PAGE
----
The number of children crossing the border without their immediate families has surged recently. This is the result of multiple factors — including, of course, the violence, persecution and climate disasters that have ravaged the Northern Triangle countries of Guatemala, Honduras and El Salvador. Another significant factor is a covid-era policy established by the Trump administration — and largely left unchanged by President Biden — to expel single adults and families crossing into the United States without allowing them to apply for asylum, in violation of our domestic and international legal obligations.
With some recent exceptions, only unaccompanied children have reliably been allowed in.
The influx has placed tremendous stress on the system set up to receive and care for unaccompanied children while more permanent placements are found with U.S.-based family or other sponsors. To make matters worse, covid-related safety precautions have forced existing state-licensed shelters and foster-care programs to reduce their capacity.
Facing a shortage of beds at licensed facilities, the Biden administration has quickly opened unlicensed, triage-like centers at military bases, convention centers, sports arenas and other sites. These emergency intake sites are better than holding cells, perhaps, but they lack the intensive services needed by kids recovering from trauma. Worse, many such sites have been plagued with allegations of misconduct, inadequate training and safety failures.
The entire project has (deservedly) been attacked by Republicans — including Texas’s Abbott, who recently referred to a San Antonio concert venue temporarily housing kids as “a health and safety nightmare.”
So, how did Abbott act on such unacceptable conditions? He decided to force more vulnerable kids into them.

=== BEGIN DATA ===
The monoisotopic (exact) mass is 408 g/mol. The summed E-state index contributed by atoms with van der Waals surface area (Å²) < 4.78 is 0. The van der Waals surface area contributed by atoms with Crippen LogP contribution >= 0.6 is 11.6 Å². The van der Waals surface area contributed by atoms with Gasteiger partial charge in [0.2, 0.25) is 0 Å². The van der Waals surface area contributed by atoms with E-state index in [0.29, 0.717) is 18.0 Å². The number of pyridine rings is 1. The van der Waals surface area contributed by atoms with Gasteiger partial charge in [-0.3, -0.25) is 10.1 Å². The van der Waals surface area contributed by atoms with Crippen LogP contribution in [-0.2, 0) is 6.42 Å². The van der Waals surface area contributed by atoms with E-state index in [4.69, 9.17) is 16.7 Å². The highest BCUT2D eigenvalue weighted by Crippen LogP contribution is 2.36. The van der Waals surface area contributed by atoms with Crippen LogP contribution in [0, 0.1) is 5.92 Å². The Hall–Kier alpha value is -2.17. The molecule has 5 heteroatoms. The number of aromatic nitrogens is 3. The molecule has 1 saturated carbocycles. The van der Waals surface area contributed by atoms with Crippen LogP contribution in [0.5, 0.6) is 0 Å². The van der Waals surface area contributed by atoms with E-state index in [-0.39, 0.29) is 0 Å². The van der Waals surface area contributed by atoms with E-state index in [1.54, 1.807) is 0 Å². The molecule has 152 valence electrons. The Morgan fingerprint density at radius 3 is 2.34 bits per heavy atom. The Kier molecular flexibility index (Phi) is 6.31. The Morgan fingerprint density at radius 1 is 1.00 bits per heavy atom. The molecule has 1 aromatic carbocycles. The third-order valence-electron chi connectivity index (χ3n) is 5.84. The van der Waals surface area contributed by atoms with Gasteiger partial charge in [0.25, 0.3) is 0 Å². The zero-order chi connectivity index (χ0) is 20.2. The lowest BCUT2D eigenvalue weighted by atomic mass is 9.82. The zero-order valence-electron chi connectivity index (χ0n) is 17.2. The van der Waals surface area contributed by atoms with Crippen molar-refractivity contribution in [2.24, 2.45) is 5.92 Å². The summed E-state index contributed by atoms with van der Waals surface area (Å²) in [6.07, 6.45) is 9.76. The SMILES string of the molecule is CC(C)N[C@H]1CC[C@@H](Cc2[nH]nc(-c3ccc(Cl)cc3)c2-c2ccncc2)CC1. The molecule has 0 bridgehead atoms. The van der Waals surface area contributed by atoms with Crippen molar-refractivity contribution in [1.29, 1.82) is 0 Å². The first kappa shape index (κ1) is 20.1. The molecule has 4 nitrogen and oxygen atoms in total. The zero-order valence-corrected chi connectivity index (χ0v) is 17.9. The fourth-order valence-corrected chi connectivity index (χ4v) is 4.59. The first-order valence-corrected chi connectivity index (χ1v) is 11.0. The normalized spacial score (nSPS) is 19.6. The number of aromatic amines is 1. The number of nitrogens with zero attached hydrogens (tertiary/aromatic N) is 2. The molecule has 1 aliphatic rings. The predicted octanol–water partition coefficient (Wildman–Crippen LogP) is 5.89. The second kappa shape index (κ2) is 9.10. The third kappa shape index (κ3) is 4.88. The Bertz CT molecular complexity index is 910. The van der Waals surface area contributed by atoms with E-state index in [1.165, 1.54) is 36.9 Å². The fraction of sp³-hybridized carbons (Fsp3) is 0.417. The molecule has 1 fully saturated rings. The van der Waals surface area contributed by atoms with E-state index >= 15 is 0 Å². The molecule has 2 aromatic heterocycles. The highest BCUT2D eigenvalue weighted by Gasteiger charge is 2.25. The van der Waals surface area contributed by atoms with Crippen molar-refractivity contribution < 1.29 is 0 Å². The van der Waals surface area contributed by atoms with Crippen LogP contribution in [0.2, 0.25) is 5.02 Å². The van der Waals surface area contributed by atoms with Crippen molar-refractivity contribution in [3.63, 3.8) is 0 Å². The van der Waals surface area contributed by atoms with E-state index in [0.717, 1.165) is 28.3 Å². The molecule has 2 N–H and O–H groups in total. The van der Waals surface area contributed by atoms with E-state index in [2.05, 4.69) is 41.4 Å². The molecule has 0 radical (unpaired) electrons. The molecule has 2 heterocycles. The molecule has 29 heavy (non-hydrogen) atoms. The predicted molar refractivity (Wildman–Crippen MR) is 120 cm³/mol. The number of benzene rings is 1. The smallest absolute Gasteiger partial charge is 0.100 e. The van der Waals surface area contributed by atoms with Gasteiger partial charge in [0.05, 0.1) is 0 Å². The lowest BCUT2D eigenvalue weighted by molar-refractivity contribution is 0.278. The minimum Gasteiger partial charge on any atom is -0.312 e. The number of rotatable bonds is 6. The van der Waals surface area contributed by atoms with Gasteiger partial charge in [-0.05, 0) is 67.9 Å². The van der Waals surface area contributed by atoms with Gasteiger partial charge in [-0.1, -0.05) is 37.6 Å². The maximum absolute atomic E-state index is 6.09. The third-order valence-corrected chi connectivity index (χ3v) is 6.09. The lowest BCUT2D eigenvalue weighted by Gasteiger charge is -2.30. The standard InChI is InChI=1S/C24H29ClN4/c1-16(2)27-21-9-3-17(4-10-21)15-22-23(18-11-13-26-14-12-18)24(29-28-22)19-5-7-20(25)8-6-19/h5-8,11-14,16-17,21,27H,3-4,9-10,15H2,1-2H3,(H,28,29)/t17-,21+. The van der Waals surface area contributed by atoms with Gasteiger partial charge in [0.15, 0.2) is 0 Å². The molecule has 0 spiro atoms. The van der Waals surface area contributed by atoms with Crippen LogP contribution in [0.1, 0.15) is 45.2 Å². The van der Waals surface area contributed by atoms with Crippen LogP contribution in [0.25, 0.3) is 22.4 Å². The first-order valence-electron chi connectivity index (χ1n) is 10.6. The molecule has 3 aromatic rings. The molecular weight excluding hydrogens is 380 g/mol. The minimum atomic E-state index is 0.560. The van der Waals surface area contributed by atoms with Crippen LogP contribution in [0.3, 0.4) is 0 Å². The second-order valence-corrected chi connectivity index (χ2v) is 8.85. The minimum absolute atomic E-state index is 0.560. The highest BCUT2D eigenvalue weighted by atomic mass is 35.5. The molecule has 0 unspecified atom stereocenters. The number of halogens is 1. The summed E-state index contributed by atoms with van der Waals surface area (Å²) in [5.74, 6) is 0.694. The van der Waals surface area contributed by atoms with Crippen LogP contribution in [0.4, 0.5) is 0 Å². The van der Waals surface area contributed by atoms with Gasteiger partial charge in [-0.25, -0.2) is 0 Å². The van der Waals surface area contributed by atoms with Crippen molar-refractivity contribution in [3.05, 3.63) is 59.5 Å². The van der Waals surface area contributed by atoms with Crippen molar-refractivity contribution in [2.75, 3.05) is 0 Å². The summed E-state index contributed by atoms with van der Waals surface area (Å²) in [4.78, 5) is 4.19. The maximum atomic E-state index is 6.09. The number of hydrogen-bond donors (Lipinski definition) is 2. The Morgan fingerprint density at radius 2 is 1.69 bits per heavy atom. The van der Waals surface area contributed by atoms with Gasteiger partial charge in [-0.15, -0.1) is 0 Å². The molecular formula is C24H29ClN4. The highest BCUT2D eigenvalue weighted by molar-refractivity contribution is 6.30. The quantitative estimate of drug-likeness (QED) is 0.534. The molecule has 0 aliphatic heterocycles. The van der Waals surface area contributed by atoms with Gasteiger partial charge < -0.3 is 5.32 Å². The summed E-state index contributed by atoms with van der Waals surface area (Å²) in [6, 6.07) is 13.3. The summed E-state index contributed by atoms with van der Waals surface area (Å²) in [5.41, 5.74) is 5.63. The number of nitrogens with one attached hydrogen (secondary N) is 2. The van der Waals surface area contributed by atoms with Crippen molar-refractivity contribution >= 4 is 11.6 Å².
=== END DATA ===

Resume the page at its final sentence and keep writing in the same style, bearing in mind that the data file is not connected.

Last week, Abbott ordered Texas regulators to “discontinue state licensure of any child care facility” that has a federal contract to temporarily house unaccompanied minors in Texas, giving these facilities 90 days to “wind down” their existing contracts. This is, ostensibly, because he believes the influx of migrant kids threatens to “negatively impact” facilities that serve Texas children, even though domestic kids are generally placed at separate locations and served by different programs.
Abbott wants to use migrant kids as a political football anyway, as governors in several other states previously did when slamming the door on unaccompanied children. The decision matters more in Texas, though, since its state-licensed facilities house about a quarter of all unaccompanied children in federal custody.
Some 4,200 children are likely to be displaced by Abbott’s de-licensure directive — and many may end up having longer stays in those “health and safety nightmare” intake sites that Abbott himself warned about.
So, Abbott is deliberately making it harder for the federal government to fulfill its legal obligations to vulnerable children. Federal contracts currently require these types of higher-quality facilities to be licensed by the state, and it’s not clear how the federal government will adapt. In a statement, the U.S. Department of Health and Human Services, which awards these contracts, said it is “assessing the Texas directive concerning licensed facilities providing care to unaccompanied children” and does “not intend to close any facilities as a result of the order.”
If the feds somehow allowed shelters and foster-care programs that lose state licensure to continue taking in children, Abbott’s order would put contractors themselves in a difficult position. Organizations that lose their license because they decide to continue working with migrant kids would forfeit the ability to care for Texas-born kids; that means organizations that run multiple programs, such as Catholic Charities of Dallas, would have to decide which population they want to serve.
Many of these contractors are ministries that work with displaced migrant children as an expression of their faith, heeding scripture’s instructions to welcome the stranger and protect immigrants and orphans. Understandably then, such faith-based institutions have expressed frustration at the governor’s implicit decision to restrict their ability to act on their religious beliefs, particularly given his frequent claims to being a champion for religious liberty.
“As a follower of Jesus," said Marv Knox, a coordinator at Fellowship Southwest, "I take seriously his admonition that we demonstrate how much we love God by how we treat ‘the least of these.’”